You can run more complex queries in Query cells as well:

query
def city_population = {
("New York, NY", 8804190);
("Los Angeles, CA", 3898747 );
("Cambridge, MA", 118403);
}

def big_cities(city) = city_population[city] > 10^6

def output:cities = big_cities
def output:city_pop = city_population

For queries with one or more definitions, the relation output is, by convention, the one whose data is displayed in the notebook.

To display more than one relation, we used the module syntax (i.e., output:cities) to give each output relation a name.

Note that the relations big_cities and city_population are defined only within this Query cell and can’t be accessed in any another cell.

To make city_population and big_cities available to other cells, you need to write them to the database as EDB relations, or put their definition in in an Install cell.

Considering that city_population is really data, from which other predicates are derived, it will normally be defined as an EDB relation, imported from JSON or CSV.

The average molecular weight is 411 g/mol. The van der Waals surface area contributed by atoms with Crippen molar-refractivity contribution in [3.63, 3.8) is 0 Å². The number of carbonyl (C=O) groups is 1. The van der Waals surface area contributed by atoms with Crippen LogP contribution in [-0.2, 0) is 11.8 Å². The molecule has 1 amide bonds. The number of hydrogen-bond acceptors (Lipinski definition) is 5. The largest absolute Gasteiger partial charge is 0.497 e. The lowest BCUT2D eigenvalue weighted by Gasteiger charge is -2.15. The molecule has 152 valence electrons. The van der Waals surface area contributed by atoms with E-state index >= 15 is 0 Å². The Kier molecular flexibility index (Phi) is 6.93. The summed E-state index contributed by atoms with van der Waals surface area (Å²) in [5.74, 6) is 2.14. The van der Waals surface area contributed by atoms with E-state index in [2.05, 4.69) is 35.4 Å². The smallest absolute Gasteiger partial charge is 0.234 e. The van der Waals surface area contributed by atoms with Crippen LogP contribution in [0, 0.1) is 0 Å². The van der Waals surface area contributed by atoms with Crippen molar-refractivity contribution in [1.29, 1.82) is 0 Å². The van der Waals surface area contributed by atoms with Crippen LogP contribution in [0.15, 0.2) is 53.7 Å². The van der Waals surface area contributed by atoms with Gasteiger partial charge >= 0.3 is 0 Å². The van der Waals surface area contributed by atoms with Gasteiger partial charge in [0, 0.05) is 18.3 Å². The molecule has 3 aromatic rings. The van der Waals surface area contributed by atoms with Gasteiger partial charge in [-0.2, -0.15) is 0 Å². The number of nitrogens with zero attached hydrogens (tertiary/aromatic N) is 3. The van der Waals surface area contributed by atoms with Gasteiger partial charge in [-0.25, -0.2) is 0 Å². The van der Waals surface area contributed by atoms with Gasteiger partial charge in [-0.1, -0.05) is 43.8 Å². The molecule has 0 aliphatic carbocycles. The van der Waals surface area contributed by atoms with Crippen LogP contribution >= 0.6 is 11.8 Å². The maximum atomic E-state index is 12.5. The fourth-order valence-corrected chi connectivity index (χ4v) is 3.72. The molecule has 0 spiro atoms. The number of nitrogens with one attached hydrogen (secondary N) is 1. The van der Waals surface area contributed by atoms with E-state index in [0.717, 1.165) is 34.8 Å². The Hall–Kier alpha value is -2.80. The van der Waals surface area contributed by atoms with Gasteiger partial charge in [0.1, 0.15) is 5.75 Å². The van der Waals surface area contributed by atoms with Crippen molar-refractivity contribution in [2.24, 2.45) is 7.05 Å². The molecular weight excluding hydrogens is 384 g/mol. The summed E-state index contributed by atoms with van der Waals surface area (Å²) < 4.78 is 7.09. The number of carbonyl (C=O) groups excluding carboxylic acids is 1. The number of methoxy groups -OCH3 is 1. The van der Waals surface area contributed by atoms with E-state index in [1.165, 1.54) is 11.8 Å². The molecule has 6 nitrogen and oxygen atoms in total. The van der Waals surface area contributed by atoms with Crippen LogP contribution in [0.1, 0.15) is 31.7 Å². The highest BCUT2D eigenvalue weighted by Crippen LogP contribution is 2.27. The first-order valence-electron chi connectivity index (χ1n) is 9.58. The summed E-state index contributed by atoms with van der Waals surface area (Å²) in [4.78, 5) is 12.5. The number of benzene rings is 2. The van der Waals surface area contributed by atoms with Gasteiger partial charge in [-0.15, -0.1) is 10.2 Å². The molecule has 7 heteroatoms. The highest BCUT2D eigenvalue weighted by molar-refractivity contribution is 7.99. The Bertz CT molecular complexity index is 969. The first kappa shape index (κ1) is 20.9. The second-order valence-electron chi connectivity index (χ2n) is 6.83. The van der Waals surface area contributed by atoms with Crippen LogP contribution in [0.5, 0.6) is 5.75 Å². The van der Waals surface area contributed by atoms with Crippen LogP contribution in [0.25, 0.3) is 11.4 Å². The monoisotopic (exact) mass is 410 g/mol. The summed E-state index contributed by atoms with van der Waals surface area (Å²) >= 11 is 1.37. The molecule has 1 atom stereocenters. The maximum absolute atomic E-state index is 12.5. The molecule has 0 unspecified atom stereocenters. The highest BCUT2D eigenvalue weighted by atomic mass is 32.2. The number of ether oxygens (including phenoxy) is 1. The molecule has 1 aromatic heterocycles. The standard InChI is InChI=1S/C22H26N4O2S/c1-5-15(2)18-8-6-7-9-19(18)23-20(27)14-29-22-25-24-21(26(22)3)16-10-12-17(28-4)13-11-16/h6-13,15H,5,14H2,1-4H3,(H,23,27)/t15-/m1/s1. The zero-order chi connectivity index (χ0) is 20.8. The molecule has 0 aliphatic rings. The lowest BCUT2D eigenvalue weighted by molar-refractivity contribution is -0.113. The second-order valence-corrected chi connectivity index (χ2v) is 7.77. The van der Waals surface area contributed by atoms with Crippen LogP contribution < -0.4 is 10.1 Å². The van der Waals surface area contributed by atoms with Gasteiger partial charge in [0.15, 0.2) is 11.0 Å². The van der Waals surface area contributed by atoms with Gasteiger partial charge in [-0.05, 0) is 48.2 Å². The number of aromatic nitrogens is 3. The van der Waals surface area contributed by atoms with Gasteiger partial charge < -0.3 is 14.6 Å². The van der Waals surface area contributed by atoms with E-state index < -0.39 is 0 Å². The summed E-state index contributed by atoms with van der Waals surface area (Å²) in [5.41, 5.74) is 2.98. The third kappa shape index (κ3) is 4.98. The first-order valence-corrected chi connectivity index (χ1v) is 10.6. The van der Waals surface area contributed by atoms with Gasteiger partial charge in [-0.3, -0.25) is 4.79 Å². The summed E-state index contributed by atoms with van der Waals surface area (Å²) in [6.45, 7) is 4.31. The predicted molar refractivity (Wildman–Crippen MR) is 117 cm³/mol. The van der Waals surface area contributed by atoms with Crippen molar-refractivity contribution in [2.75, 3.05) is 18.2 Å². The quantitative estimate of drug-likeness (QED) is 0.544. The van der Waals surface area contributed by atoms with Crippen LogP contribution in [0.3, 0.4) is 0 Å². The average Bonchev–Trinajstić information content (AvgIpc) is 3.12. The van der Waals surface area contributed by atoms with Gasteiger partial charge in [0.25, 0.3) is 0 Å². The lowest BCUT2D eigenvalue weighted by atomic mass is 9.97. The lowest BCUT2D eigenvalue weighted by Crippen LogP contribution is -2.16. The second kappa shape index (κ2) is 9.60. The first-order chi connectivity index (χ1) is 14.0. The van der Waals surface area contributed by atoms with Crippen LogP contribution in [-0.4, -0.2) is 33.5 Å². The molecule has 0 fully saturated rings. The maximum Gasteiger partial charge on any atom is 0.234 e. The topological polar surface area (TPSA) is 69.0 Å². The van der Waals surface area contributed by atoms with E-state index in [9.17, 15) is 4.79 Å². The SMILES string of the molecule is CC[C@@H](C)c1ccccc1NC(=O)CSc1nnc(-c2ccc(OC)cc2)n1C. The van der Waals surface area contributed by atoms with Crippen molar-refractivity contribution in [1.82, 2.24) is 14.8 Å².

On the other hand, big_cities is a relation derived from the data. For these relations, we have two choides: we can (1) install them, to be used by any other definition in our model, or (2) include their definition as part of the query, making them a temporary relation used only in that scope, as we did above.

Raw Data vs. Derived Relations

Rel notebooks are reactive: the results of a Query cell are automatically updated when you make changes elsewhere in the notebook or database that affect that query.

Install Cells

When you run code in an Install cell, this code is installed into the database and persisted. Definitions in these cells are permanently available to not only other cells in the notebook, but to all notebooks in the current database.

Let’s take a simple example, which defines a relation called city_population:

install
def city_population = {
("New York, NY", 8804190);
("Los Angeles, CA", 3898747 );
}

Now, you can query or use city_population in any cell of any notebook in the current database.

Since definitions add up, a new install cell with the following code

install
def city_population = ("Cambridge, MA", 118403)

adds “Cambridge, MA” to the relation city_population(without overwriting it). That is, the new code is unioned with the original definition. We can verify the update by noting that the output of Query cell with city_population lists now three entries.